Friday, 13th! Get out your ghost and ghoulie costumes! The veil is drawn thin once again. Hold up your crucifixes - the pagan runs rampant for another of those Halloween days!
A week or so ago, I wrote my blog in response to the Charlie Hebdo incident, trying to make the case for satire in any age and culture. So I am more than dismayed to see Jon Stewart announce this week his retirement from the The Daily Show. He is one of the few effective jesters we have in this country, and as I was trying to point out, every king needs his fool to keep fresh air moving about his head.
When I first came to this country, I had never encountered anything like "The National Enquirer," and I still don't get it. I don't get Fox News either. I don't understand how a substantial portion of the nation can bury their heads in the sand and not care that they are only hearing what they want to hear. Bill Moyers, another "whistle-blower" has written screeds on lying in America and how it goes unchecked, much like the inbred lying that goes on in alcoholic families to keep the truth from the door.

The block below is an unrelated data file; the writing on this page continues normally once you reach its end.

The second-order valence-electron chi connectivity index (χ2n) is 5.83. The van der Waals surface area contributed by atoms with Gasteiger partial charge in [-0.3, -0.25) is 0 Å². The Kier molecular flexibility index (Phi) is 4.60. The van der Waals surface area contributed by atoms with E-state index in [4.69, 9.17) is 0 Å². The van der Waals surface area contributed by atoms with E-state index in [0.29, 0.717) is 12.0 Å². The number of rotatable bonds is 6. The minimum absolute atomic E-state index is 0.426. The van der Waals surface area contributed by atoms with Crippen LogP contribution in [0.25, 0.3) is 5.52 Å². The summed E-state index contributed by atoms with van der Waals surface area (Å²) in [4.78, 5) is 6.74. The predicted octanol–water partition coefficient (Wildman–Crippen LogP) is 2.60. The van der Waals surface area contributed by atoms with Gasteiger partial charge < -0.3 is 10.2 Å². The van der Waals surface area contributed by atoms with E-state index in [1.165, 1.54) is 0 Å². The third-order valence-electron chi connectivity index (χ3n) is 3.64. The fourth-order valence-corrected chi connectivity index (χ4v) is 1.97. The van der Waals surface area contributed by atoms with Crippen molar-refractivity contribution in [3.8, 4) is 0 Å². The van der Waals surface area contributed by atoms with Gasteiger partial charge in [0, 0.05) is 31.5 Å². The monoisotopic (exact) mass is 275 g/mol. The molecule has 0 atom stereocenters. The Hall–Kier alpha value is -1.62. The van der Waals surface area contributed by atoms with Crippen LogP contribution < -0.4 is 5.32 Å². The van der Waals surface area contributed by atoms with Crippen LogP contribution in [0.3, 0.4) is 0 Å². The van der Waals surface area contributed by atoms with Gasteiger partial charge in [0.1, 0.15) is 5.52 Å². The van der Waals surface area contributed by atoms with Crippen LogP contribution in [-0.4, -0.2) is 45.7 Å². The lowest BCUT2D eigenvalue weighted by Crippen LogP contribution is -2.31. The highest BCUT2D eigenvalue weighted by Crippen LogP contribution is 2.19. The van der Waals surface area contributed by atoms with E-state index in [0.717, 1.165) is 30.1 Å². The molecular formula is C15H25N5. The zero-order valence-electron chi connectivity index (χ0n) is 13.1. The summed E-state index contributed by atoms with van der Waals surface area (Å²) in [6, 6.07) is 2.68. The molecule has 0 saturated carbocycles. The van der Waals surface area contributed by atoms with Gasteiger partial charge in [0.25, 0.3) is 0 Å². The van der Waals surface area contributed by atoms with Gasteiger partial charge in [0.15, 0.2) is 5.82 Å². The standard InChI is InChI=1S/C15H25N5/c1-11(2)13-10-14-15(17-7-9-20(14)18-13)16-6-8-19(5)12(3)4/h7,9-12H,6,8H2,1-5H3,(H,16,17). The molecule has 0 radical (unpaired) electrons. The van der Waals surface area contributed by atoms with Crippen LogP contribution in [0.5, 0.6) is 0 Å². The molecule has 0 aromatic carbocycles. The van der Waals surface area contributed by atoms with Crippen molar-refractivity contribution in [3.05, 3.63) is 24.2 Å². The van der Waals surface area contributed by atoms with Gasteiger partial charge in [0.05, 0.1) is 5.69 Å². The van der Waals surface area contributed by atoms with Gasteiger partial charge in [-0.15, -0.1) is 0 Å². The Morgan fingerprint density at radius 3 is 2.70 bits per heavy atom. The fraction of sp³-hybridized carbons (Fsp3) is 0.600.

So, the jesters are crucial in this country more than in most others in the "free" world, and this is why I hope the Daily Show carries on in some fashion. If it doesn't we are all in danger of asphyxiation.
How does all this relate to literature? What is the truth of stories? It's hard to define, but something that you recognise in your gut when you see it. Jane Austen painted a pretty picture of early nineteenth century English society, but it wasn't really the truth, was it? Oscar Wilde got closer by mocking the whole upper crust pantomime. Not long after Austen, Emily Bronte was painting dark moors and subterranean landscapes of the heart which her prim critics described as "demonic." JK Rowling writes tomes about the suppressed pagan and magical in our history, and the folks down south burn her books.